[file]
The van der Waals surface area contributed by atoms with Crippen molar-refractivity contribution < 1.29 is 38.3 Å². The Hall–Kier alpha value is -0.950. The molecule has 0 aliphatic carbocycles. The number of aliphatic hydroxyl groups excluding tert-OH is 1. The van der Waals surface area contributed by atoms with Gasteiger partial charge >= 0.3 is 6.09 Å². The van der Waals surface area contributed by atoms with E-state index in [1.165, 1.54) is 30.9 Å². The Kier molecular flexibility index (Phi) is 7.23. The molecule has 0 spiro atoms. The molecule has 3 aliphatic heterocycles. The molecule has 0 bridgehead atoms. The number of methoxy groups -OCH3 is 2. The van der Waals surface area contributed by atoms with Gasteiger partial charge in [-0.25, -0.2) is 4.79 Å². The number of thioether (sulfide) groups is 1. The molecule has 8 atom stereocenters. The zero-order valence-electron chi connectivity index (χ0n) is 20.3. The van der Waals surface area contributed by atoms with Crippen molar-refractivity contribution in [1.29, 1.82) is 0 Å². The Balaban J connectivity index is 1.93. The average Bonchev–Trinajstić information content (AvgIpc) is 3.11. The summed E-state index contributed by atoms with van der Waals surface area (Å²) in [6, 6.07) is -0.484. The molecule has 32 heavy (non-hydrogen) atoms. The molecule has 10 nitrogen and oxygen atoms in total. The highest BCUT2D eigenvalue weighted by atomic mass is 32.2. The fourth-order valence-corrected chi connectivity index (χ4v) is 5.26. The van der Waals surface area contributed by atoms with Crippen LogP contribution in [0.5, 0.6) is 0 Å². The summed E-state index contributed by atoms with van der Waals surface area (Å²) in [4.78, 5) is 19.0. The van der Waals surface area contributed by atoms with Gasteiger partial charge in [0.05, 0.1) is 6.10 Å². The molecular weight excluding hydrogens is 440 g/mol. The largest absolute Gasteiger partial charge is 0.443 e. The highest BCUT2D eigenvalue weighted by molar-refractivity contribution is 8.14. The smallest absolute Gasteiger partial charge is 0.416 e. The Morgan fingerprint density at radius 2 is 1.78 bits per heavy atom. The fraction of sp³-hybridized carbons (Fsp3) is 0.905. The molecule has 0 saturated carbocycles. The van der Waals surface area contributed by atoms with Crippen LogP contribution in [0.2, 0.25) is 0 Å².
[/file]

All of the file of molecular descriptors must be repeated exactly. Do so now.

The van der Waals surface area contributed by atoms with Crippen molar-refractivity contribution < 1.29 is 38.3 Å². The Hall–Kier alpha value is -0.950. The molecule has 0 aliphatic carbocycles. The number of aliphatic hydroxyl groups excluding tert-OH is 1. The van der Waals surface area contributed by atoms with Gasteiger partial charge >= 0.3 is 6.09 Å². The van der Waals surface area contributed by atoms with E-state index in [1.165, 1.54) is 30.9 Å². The Kier molecular flexibility index (Phi) is 7.23. The molecule has 0 spiro atoms. The molecule has 3 aliphatic heterocycles. The molecule has 0 bridgehead atoms. The number of methoxy groups -OCH3 is 2. The van der Waals surface area contributed by atoms with Gasteiger partial charge in [-0.25, -0.2) is 4.79 Å². The number of thioether (sulfide) groups is 1. The molecule has 8 atom stereocenters. The zero-order valence-electron chi connectivity index (χ0n) is 20.3. The van der Waals surface area contributed by atoms with Crippen molar-refractivity contribution in [1.29, 1.82) is 0 Å². The Balaban J connectivity index is 1.93. The average Bonchev–Trinajstić information content (AvgIpc) is 3.11. The summed E-state index contributed by atoms with van der Waals surface area (Å²) in [6, 6.07) is -0.484. The molecule has 32 heavy (non-hydrogen) atoms. The molecule has 10 nitrogen and oxygen atoms in total. The highest BCUT2D eigenvalue weighted by atomic mass is 32.2. The fourth-order valence-corrected chi connectivity index (χ4v) is 5.26. The van der Waals surface area contributed by atoms with Crippen LogP contribution in [0.5, 0.6) is 0 Å². The summed E-state index contributed by atoms with van der Waals surface area (Å²) in [4.78, 5) is 19.0. The van der Waals surface area contributed by atoms with Gasteiger partial charge in [0.05, 0.1) is 6.10 Å². The molecular weight excluding hydrogens is 440 g/mol. The largest absolute Gasteiger partial charge is 0.443 e. The highest BCUT2D eigenvalue weighted by molar-refractivity contribution is 8.14. The smallest absolute Gasteiger partial charge is 0.416 e. The Morgan fingerprint density at radius 2 is 1.78 bits per heavy atom. The fraction of sp³-hybridized carbons (Fsp3) is 0.905. The molecule has 0 saturated carbocycles. The van der Waals surface area contributed by atoms with Crippen LogP contribution in [0.2, 0.25) is 0 Å².